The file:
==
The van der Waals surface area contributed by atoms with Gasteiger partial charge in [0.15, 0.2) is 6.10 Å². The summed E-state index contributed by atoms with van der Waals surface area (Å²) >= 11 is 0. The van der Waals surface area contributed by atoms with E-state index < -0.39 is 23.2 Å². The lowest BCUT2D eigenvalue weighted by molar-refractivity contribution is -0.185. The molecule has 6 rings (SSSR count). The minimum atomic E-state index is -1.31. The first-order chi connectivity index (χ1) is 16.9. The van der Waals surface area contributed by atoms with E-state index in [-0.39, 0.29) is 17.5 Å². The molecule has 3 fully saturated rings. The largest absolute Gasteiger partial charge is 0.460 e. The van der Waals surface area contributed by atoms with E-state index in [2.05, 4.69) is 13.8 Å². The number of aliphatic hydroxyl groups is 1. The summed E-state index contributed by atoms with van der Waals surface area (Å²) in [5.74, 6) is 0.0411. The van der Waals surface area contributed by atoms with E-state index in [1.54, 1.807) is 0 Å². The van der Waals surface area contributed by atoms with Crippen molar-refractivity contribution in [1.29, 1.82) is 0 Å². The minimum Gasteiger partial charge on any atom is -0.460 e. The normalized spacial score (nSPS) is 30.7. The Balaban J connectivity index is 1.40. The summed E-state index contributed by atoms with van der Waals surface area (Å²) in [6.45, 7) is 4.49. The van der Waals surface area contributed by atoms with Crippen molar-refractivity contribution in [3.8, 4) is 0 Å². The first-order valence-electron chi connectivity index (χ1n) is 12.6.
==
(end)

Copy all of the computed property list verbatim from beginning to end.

The van der Waals surface area contributed by atoms with Gasteiger partial charge in [0.15, 0.2) is 6.10 Å². The summed E-state index contributed by atoms with van der Waals surface area (Å²) >= 11 is 0. The van der Waals surface area contributed by atoms with E-state index < -0.39 is 23.2 Å². The lowest BCUT2D eigenvalue weighted by molar-refractivity contribution is -0.185. The molecule has 6 rings (SSSR count). The minimum atomic E-state index is -1.31. The first-order chi connectivity index (χ1) is 16.9. The van der Waals surface area contributed by atoms with E-state index in [-0.39, 0.29) is 17.5 Å². The molecule has 3 fully saturated rings. The largest absolute Gasteiger partial charge is 0.460 e. The van der Waals surface area contributed by atoms with E-state index in [2.05, 4.69) is 13.8 Å². The number of aliphatic hydroxyl groups is 1. The summed E-state index contributed by atoms with van der Waals surface area (Å²) in [5.74, 6) is 0.0411. The van der Waals surface area contributed by atoms with E-state index in [1.54, 1.807) is 0 Å². The van der Waals surface area contributed by atoms with Crippen molar-refractivity contribution in [1.29, 1.82) is 0 Å². The minimum Gasteiger partial charge on any atom is -0.460 e. The normalized spacial score (nSPS) is 30.7. The Balaban J connectivity index is 1.40. The summed E-state index contributed by atoms with van der Waals surface area (Å²) in [6.45, 7) is 4.49. The van der Waals surface area contributed by atoms with Crippen molar-refractivity contribution in [3.8, 4) is 0 Å². The first-order valence-electron chi connectivity index (χ1n) is 12.6.